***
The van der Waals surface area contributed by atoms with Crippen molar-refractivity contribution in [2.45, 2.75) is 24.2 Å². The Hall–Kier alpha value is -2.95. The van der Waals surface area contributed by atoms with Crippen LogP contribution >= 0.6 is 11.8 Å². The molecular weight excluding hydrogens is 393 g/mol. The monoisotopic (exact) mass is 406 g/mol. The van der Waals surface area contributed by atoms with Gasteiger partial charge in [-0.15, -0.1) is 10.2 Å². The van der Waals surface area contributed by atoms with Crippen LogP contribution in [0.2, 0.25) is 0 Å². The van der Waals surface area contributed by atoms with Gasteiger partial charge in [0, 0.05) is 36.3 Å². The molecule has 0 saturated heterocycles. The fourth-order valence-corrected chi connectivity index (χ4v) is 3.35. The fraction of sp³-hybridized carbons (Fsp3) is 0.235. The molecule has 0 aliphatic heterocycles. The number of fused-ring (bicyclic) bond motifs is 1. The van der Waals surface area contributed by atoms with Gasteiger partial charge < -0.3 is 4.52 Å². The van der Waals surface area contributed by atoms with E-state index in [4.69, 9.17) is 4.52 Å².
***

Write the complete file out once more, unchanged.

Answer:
The van der Waals surface area contributed by atoms with Crippen molar-refractivity contribution in [2.45, 2.75) is 24.2 Å². The Hall–Kier alpha value is -2.95. The van der Waals surface area contributed by atoms with Crippen LogP contribution >= 0.6 is 11.8 Å². The molecular weight excluding hydrogens is 393 g/mol. The monoisotopic (exact) mass is 406 g/mol. The van der Waals surface area contributed by atoms with Gasteiger partial charge in [-0.15, -0.1) is 10.2 Å². The van der Waals surface area contributed by atoms with Crippen LogP contribution in [0.2, 0.25) is 0 Å². The van der Waals surface area contributed by atoms with Gasteiger partial charge in [0, 0.05) is 36.3 Å². The molecule has 0 saturated heterocycles. The fourth-order valence-corrected chi connectivity index (χ4v) is 3.35. The fraction of sp³-hybridized carbons (Fsp3) is 0.235. The molecule has 0 aliphatic heterocycles. The number of fused-ring (bicyclic) bond motifs is 1. The van der Waals surface area contributed by atoms with Gasteiger partial charge < -0.3 is 4.52 Å². The van der Waals surface area contributed by atoms with E-state index in [4.69, 9.17) is 4.52 Å².